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Peter O'Toole to retire from show business

Peter O'Toole arrives at TCM Classic Film Festival Opening Night Gala on April 28, 2011, in Hollywood, Calif. Alberto E. Rodriguez/Getty Images

(CBS/AP) Peter O'Toole says that is is time for him to "chuck in the sponge."

The actor is retiring from show business, saying he no longer has the heart for it.

O'Toole, who turns 80 on Aug. 2, said in a statement Tuesday that his career on stage and screen fulfilled him emotionally and financially, bringing "me together with fine people, good companions with whom I've shared the inevitable lot of all actors: flops and hits."

"However, it's my belief that one should decide for oneself when it is time to end one's stay," he said. "So I bid the profession a dry-eyed and profoundly grateful farewell."

In retirement, O'Toole said he will focus on the third volume of his memoirs.

An eight-time Academy Award nominee who never won Hollywood's top acting honor, O'Toole shot to screen stardom 50 years ago in the title role of "Lawrence of Arabia," which earned seven Oscars, including best picture and director for David Lean.

The honors stacked up quickly as O'Toole received Oscar nominations for 1964's "Becket," 1968's "The Lion in Winter," 1969's "Goodbye, Mr. Chips," 1972's "The Ruling Class," 1980's "The Stunt Man" and 1982's "My Favorite Year."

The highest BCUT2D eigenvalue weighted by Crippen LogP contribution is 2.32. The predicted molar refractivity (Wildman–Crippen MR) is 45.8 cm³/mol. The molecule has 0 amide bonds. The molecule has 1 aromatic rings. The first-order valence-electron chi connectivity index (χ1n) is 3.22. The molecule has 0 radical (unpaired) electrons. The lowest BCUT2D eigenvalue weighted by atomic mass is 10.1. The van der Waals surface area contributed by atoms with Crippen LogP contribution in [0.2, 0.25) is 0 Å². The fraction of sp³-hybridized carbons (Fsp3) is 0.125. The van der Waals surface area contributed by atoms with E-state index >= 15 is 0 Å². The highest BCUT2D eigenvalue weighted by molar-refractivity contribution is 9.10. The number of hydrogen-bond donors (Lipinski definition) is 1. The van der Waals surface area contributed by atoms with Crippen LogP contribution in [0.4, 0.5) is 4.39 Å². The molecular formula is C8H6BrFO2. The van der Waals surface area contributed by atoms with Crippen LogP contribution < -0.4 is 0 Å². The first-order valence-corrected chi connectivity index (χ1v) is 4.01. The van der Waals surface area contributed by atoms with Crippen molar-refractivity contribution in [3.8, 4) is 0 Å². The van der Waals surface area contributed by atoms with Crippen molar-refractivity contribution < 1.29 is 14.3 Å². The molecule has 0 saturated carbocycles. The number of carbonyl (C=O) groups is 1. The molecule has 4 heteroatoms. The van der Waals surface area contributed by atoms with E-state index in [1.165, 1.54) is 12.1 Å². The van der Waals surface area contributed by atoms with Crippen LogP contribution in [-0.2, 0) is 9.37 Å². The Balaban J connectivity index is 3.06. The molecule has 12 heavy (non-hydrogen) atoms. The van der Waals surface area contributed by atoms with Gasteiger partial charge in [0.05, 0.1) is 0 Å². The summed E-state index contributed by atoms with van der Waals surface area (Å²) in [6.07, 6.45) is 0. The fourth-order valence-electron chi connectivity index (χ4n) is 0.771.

In 2003, at age 70, O'Toole received an honorary Oscar, often given as a consolation prize for acclaimed actors and filmmakers who never managed to win Hollywood's top award.

O'Toole graciously accepted the honorary award, quipping, "Always a bridesmaid, never a bride, my foot," as he clutched his Oscar statuette.

O'Toole nearly turned down the award, sending a letter asking that the Academy of Motion Picture Arts and Sciences hold off on the honorary Oscar until he turned 80.

Hoping another Oscar-worthy role would come his way, O'Toole wrote: "I am still in the game and might win the bugger outright."

He earned his eighth best-actor nomination for 2006's "Venus," in which he played a lecherous old actor consigned to roles as feeble-minded royals or aged men on their death beds.

O'Toole lost; the best-actor prize went to Forest Whitaker for "The Last King of Scotland."

Still, O'Toole had the esteem of Hollywood from that honorary prize a few years earlier.

"I have my very own Oscar now to be with me until death us do part," O'Toole told the academy crowd that night.

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